FLAGSTAFF, Ariz. (AP) — The U.S. Supreme Court’s decision to leave the ultimate placement of a 3-year-old girl in an American Indian child welfare case to a state court extends the custody dispute and the anguish for both her biological father and the couple who raised her for the first two years of her life.
The divided court ruled Tuesday that federal law doesn’t require that Veronica Brown be given back to her Cherokee father but it also doesn’t clear her adoptive parents, Matt and Melanie Capobianco, to immediately regain custody of her. They now must wait for a South Carolina court to determine Veronica’s final home.
Some children’s advocates said the ruling undermines the role that families and communities play in determining the best interests of children in their care, while the Cherokee Nation said the case should have been fully resolved with Veronica firmly in the hands of her biological father under a law passed in 1978 to reduce the high number of Indian children being removed from their homes and by public and private agencies.
“Everything this family has gone through the past two years just to keep his biological child, his baby girl, is more overwhelming than any of us can imagine,” said Cherokee Principal Chief Bill John Baker.
The nation’s highest court has twice taken up cases regarding the Indian Child Welfare Act, once in 1989 and again on Tuesday. The latest decision doesn’t have broad implications, experts say, but reignited discussion over the law meant to keep American Indian children with Native families.
Terry Cross, executive director of the National Indian Child Welfare Association, said the case would apply only in circumstances where an American Indian father does not become involved before the child is born. He said most Indian custody cases aren’t contested. Even when they are, the two sides generally come together with a negotiated settlement that benefits the child, he said.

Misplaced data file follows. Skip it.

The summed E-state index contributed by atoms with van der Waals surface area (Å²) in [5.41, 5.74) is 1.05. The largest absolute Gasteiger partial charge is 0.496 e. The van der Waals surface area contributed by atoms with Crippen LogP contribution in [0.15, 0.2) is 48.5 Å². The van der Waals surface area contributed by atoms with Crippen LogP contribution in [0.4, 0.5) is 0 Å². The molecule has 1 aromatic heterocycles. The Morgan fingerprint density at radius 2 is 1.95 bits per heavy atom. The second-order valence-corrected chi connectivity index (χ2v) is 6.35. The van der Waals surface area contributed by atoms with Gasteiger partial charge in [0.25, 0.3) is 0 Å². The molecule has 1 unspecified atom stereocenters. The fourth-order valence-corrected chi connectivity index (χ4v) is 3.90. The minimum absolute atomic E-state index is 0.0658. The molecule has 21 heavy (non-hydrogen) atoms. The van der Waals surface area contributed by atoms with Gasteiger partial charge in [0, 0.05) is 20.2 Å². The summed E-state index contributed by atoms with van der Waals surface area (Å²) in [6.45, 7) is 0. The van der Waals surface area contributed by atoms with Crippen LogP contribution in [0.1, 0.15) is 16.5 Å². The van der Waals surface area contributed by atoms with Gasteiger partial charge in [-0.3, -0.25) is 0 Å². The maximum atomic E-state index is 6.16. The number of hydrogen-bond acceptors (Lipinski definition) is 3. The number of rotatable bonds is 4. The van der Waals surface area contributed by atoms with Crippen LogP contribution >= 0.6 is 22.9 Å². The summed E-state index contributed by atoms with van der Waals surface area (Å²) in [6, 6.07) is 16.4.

“I think the implementation of the law has been growing stronger over the years because people have learned more about it,” he said. “Problem cases have diminished over the years.”
Justice Samuel Alito, writing for the court’s majority, said the ICWA didn’t apply in this case because the biological father never had custody of Veronica and abandoned her before birth. He also said the law doesn’t stop non-Native Americans from adopting the child when no other eligible candidates stepped forward but could discourage them.
“A biological Indian father could abandon his child in utero and refuse any support for the birth mother — perhaps contributing to the mother’s decision to put the child up for adoption — and then could play his ICWA trump card at the eleventh hour to override the mother’s decision and the child’s best interest,” he wrote. “If this were possible, many prospective adoptive parents would surely pause before adopting any child who might possibly qualify as an Indian under the ICWA.”
Justice Sonia Sotomayor wrote in her dissent that “the anguish this case has caused will only be compounded” by the court’s ruling if another change is made in the girl’s living arrangements.